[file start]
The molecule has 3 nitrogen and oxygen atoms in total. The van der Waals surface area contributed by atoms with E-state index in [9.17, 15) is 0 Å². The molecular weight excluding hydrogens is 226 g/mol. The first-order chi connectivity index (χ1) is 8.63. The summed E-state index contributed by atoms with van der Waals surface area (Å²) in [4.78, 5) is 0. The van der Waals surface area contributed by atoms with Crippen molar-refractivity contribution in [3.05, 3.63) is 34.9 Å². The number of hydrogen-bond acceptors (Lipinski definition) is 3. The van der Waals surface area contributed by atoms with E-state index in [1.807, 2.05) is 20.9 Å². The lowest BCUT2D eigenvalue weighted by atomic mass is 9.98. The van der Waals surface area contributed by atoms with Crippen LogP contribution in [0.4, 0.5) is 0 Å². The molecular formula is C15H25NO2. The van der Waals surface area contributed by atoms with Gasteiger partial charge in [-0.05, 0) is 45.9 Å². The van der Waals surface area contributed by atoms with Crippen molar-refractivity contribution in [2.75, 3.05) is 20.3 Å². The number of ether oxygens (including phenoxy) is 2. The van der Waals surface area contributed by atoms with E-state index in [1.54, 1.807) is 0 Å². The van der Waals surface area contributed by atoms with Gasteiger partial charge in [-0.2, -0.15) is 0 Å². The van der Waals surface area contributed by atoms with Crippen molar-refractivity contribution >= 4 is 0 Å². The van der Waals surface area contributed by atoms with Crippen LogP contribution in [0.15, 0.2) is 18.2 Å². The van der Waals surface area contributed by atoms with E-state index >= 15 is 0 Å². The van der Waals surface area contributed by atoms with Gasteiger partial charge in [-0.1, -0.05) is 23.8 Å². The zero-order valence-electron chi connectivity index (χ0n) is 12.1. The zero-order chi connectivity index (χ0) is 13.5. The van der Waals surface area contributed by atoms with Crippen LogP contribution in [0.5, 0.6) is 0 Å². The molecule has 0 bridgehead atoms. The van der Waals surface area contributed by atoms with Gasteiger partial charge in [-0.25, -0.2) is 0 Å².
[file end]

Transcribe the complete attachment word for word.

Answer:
The molecule has 3 nitrogen and oxygen atoms in total. The van der Waals surface area contributed by atoms with E-state index in [9.17, 15) is 0 Å². The molecular weight excluding hydrogens is 226 g/mol. The first-order chi connectivity index (χ1) is 8.63. The summed E-state index contributed by atoms with van der Waals surface area (Å²) in [4.78, 5) is 0. The van der Waals surface area contributed by atoms with Crippen molar-refractivity contribution in [3.05, 3.63) is 34.9 Å². The number of hydrogen-bond acceptors (Lipinski definition) is 3. The van der Waals surface area contributed by atoms with E-state index in [1.807, 2.05) is 20.9 Å². The lowest BCUT2D eigenvalue weighted by atomic mass is 9.98. The van der Waals surface area contributed by atoms with Crippen LogP contribution in [0.4, 0.5) is 0 Å². The molecular formula is C15H25NO2. The van der Waals surface area contributed by atoms with Gasteiger partial charge in [-0.05, 0) is 45.9 Å². The van der Waals surface area contributed by atoms with Crippen molar-refractivity contribution in [2.75, 3.05) is 20.3 Å². The number of ether oxygens (including phenoxy) is 2. The van der Waals surface area contributed by atoms with E-state index in [1.54, 1.807) is 0 Å². The van der Waals surface area contributed by atoms with Gasteiger partial charge in [-0.2, -0.15) is 0 Å². The van der Waals surface area contributed by atoms with Crippen molar-refractivity contribution >= 4 is 0 Å². The van der Waals surface area contributed by atoms with Crippen LogP contribution in [0.15, 0.2) is 18.2 Å². The van der Waals surface area contributed by atoms with E-state index >= 15 is 0 Å². The van der Waals surface area contributed by atoms with Gasteiger partial charge in [-0.1, -0.05) is 23.8 Å². The zero-order valence-electron chi connectivity index (χ0n) is 12.1. The zero-order chi connectivity index (χ0) is 13.5. The van der Waals surface area contributed by atoms with Crippen LogP contribution in [0.5, 0.6) is 0 Å². The molecule has 0 bridgehead atoms. The van der Waals surface area contributed by atoms with Gasteiger partial charge in [-0.25, -0.2) is 0 Å².